She  appeared before her performance with former bodyguard turned Prince’s manager Gilbert Davidson, and the two talked about working and making music with Prince. Sheila, an Oakland native, talked about how her career began following in the path of her musical family and how her friendly, but intense competition with Prince on everything from pool to fashion to basketball and music, pushed them both to greater achievements.

She recounted how Prince once took her to a field in suburban Chanhassen, where the footprint of what would become Paisley Park had been staked out. She said the two of them, both dressed impeccably in heels, walked around the property while he pointed out where the studios, stage and even the kitchen would be.

But it was Sheila’s domination of the stage that truly paid homage to Prince’s musical legacy. Accompanied by a crack 9 piece band that included another longtime Prince collaborator, the incomparable vocalist Lynn Mabry, the band ran through Prince hits like “Sign of the Times,” “Housequake” and “America” as well as Sheila’s most popular duets with Prince – “Erotic City” “Love Bizarre” and her solo hit, “The Glamorous Life.”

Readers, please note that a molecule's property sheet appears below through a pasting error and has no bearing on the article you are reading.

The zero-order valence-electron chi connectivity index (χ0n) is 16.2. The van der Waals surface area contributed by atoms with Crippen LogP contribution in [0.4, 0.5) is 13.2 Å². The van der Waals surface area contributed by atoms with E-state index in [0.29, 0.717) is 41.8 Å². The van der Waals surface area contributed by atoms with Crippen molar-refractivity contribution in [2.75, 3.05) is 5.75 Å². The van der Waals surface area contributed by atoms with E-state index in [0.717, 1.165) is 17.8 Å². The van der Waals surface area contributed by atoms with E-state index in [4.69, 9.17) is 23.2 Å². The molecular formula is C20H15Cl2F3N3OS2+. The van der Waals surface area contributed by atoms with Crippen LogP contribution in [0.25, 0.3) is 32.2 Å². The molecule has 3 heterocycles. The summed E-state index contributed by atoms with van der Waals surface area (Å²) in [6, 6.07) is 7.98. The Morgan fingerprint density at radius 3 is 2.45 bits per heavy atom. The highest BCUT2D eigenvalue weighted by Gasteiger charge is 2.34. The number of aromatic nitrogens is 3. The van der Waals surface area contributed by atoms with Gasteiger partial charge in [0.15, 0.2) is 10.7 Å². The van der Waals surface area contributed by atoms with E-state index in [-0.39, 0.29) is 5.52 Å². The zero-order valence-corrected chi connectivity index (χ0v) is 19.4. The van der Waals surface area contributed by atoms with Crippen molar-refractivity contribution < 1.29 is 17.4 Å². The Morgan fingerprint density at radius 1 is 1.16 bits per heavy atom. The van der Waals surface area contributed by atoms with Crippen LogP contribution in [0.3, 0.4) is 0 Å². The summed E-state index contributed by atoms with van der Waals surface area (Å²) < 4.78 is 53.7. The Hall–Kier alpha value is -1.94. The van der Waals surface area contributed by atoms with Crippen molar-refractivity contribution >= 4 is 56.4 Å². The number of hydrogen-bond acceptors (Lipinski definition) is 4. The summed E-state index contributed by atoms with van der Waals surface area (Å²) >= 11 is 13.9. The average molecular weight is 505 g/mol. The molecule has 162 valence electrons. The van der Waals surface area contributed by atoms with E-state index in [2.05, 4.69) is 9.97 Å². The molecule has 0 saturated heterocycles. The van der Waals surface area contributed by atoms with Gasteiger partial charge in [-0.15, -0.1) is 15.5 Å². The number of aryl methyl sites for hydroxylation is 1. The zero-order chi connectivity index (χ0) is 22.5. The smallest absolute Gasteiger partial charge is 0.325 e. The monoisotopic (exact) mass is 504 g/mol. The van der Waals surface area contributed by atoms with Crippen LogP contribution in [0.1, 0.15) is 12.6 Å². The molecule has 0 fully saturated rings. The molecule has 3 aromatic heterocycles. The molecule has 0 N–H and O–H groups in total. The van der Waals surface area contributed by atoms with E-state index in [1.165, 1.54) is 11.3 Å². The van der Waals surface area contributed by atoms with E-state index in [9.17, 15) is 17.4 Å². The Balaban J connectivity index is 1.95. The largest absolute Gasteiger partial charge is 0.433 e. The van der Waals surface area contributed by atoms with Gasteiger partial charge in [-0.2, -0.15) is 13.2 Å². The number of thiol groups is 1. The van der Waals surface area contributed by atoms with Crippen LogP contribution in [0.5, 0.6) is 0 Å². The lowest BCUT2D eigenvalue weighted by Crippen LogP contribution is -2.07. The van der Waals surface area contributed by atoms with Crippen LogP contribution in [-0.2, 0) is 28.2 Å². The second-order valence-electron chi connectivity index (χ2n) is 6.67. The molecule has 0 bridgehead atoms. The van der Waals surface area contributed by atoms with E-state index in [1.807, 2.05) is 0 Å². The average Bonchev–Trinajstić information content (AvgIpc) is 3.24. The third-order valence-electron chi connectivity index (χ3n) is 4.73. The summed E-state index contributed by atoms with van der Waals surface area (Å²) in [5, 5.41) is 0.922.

Sheila’s guitar player, Mychael Davison, if he could act, could be the best person to play Prince in a biopic  as he has the chops and the looks, but is likely just too tall. Sheila no longer does the heavy lifting behind the drum kit, but is an outstanding bandleader and still one of the baddest bitches alive on the solos.

Sheila brought the audience to tears when she choked up after accompanying Davison on an excerpt of the final guitar solo on “Purple Rain,” saying, “I thought I could keep it together playing this song in this place,” while visibly tearing up.

She then took the crowd to church on the same soundstage she and Prince rocked many a night, exhorting people to turn to each other and say “I love you,” and then give each other a hug. A tearful audience complied. Sheila looked out at the assembled, multi-racial crowd with fans from all over the globe and said “This is what that world looks like,” a diversity reflected in the fanbase when Prince was alive.

Today’s panels included “Iconography,” featuring some of Prince’s photographers including Allen Beaulieu who shot Prince’s Dirty Mind and Controversy covers, as well the inside art for 1999, and the black and white cover of the The Time’s self-titled debut.

A fascinating panel on arrangements with Brent Fischer, whose father, Clare Fischer, did Prince’s string arrangements for decades and Michael B. Nelson of the Hornheads, who did Prince’s horn arrangements revealed more about Prince’s musical genius and recording process. Panels in the next few days are scheduled on Dance and the early years of the Minneapolis sound.

PHOTOS:  Paisley Park Studios, Steve Parke

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Remembering Prince Through the Years
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